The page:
LOS ANGELES — In 2006, TV critics swooned over “30 Rock,” part of a new breed of comedy that dared to fly without a laugh track and whose ranks included “Arrested Development,” “The Office” and “Everybody Hates Chris.”

Then a misfit nerd crashed the party. “The Big Bang Theory” was crafted in the style of 1950s groundbreaker “I Love Lucy,” with the requisite studio-audience tapings and recorded guffaws intact. Even some of those making the CBS comedy that debuted in 2007 questioned its chances, said Jim Parsons, who stars as Sheldon Cooper, one of the show’s brilliant and socially inept scientists.

As the enduringly popular series prepares to bow out tonight with an hour-long finale, the question is raised anew: Will viewers, awash in such creatively bold and sophisticated players as “Atlanta” and “Veep,” accept another traditional sitcom? Discounting the resurrection of “Will & Grace” and “Roseanne”-turned “The Connors,” can the old-school formula score the new hits it needs to survive?

Who better to ask than Chuck Lorre, who created “The Big Bang Theory” with Bill Prady and whose mastery of the genre has produced winners including “Two and a Half Men” and “Mom,” but also makes Netflix’s contemporary-style “The Kominsky Method.” The Hollywood veteran hedges his reply — “I’ve been around long enough to know that a prognosis is a really wonderful way to carve into stone how stupid you are. Or arrogant” — then admits to faith in the format known as a “multi-cam,” for the multiple cameras used in tapings.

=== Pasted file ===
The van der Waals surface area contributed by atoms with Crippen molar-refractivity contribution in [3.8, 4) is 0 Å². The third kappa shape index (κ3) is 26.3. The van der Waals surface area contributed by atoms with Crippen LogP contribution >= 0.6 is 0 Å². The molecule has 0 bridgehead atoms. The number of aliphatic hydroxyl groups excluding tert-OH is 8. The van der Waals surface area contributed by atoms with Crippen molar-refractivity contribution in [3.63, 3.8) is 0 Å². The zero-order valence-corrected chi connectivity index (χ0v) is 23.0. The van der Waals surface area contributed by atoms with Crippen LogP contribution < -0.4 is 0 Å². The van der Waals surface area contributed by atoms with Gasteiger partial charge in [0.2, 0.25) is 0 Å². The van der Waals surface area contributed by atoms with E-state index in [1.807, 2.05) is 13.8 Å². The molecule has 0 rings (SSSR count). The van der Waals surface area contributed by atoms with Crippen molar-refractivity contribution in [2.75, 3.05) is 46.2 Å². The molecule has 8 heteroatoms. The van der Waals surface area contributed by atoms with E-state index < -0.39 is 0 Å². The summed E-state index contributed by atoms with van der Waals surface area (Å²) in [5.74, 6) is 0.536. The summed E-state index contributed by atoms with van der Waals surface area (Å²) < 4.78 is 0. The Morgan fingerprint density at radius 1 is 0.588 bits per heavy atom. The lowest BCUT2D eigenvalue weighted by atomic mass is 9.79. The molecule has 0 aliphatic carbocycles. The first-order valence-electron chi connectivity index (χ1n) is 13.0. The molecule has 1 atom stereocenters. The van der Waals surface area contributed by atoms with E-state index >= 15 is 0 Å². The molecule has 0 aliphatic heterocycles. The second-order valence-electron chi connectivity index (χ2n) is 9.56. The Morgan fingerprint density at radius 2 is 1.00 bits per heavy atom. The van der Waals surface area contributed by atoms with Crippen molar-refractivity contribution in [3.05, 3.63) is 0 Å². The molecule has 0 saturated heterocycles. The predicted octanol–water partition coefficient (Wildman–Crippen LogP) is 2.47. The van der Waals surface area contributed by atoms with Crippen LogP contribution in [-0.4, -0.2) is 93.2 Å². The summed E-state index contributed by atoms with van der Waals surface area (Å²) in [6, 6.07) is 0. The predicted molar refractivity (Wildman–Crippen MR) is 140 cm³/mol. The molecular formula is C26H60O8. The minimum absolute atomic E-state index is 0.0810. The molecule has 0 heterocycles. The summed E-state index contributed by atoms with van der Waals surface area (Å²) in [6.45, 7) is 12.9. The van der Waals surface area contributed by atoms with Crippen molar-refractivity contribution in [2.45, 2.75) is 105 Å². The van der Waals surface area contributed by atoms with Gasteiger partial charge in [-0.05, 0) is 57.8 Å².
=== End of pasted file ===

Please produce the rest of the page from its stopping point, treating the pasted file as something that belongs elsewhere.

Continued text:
“I still believe that shooting a show in front of an audience is a wonderful way to tell a story,” Lorre said. “I don’t think the audience watches (‘The Big Bang Theory’) and counts cameras. They watch the show because they love the characters and it delivers on the comedy.”

There’s support for Lorre’s optimism, said Robert Thompson, a Syracuse University professor of TV and popular culture.

“Many people talk about the studio audience sitcom being something right out of Colonial Williamsburg, as way past its prime,” Thompson said. “Whenever anybody would make that argument, the first thing I would say is ‘The Big Bang Theory’ has been sitting at top or near the top of the ratings,” even against the strengthening headwinds of streaming platforms including YouTube and Netflix.

The series’ third-to-last episode on May 5 was the most-watched program on broadcast or cable TV with 12.5 million viewers , pushing aside HBO’s behemoth “Game of Thrones,” which wraps its eight-season run May 19.

There’s also the sheer weight of history on the multi-cam’s side. It’s descended from radio comedies and their roster of stars, including the Nelson family in “The Adventures of Ozzie and Harriet” and Ethel Waters in “Beulah,” who were among the first to add pictures to their punchlines — although it took Desi Arnaz, the “I Love Lucy” producer who starred opposite wife Lucille Ball, to popularize filming sitcoms with three (now four) cameras, in part for efficiency.

“If you have something worthwhile, I don’t think it matters whether it’s single-camera, four-camera, 18 cameras or if it’s a flip book,” Lorre said. “If it’s really good, it’s going to find an audience. Maybe that’s naive or overly optimistic. But I have to proceed on that basis.”

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